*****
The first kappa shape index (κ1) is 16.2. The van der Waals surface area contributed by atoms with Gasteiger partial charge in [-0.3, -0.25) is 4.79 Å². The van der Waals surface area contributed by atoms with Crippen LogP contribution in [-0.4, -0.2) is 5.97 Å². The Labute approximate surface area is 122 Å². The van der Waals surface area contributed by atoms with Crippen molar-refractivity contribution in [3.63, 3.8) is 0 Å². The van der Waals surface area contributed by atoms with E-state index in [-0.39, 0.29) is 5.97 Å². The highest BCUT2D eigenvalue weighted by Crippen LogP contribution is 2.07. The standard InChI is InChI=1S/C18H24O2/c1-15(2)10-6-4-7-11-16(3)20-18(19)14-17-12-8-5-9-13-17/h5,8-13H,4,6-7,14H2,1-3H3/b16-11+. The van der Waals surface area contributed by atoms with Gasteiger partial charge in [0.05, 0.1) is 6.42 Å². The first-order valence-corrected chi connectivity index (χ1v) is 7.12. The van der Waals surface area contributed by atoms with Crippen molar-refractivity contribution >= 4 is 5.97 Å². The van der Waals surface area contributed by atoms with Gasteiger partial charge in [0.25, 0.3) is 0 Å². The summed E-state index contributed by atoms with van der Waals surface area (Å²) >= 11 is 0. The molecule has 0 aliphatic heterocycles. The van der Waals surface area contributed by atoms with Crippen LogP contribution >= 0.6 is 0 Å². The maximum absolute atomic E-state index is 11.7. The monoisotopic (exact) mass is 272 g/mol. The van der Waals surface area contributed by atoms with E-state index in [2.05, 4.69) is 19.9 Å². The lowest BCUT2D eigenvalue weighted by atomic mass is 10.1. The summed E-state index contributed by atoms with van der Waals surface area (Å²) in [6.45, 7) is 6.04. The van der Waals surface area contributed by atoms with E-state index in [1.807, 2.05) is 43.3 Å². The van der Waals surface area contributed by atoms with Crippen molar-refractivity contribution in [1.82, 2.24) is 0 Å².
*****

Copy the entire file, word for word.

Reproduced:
The first kappa shape index (κ1) is 16.2. The van der Waals surface area contributed by atoms with Gasteiger partial charge in [-0.3, -0.25) is 4.79 Å². The van der Waals surface area contributed by atoms with Crippen LogP contribution in [-0.4, -0.2) is 5.97 Å². The Labute approximate surface area is 122 Å². The van der Waals surface area contributed by atoms with Crippen molar-refractivity contribution in [3.63, 3.8) is 0 Å². The van der Waals surface area contributed by atoms with E-state index in [-0.39, 0.29) is 5.97 Å². The highest BCUT2D eigenvalue weighted by Crippen LogP contribution is 2.07. The standard InChI is InChI=1S/C18H24O2/c1-15(2)10-6-4-7-11-16(3)20-18(19)14-17-12-8-5-9-13-17/h5,8-13H,4,6-7,14H2,1-3H3/b16-11+. The van der Waals surface area contributed by atoms with Gasteiger partial charge in [0.05, 0.1) is 6.42 Å². The first-order valence-corrected chi connectivity index (χ1v) is 7.12. The van der Waals surface area contributed by atoms with Crippen molar-refractivity contribution >= 4 is 5.97 Å². The van der Waals surface area contributed by atoms with Gasteiger partial charge in [0.25, 0.3) is 0 Å². The summed E-state index contributed by atoms with van der Waals surface area (Å²) >= 11 is 0. The molecule has 0 aliphatic heterocycles. The van der Waals surface area contributed by atoms with Crippen LogP contribution >= 0.6 is 0 Å². The maximum absolute atomic E-state index is 11.7. The monoisotopic (exact) mass is 272 g/mol. The van der Waals surface area contributed by atoms with E-state index in [2.05, 4.69) is 19.9 Å². The lowest BCUT2D eigenvalue weighted by atomic mass is 10.1. The summed E-state index contributed by atoms with van der Waals surface area (Å²) in [6.45, 7) is 6.04. The van der Waals surface area contributed by atoms with E-state index in [1.807, 2.05) is 43.3 Å². The van der Waals surface area contributed by atoms with Crippen molar-refractivity contribution in [1.82, 2.24) is 0 Å².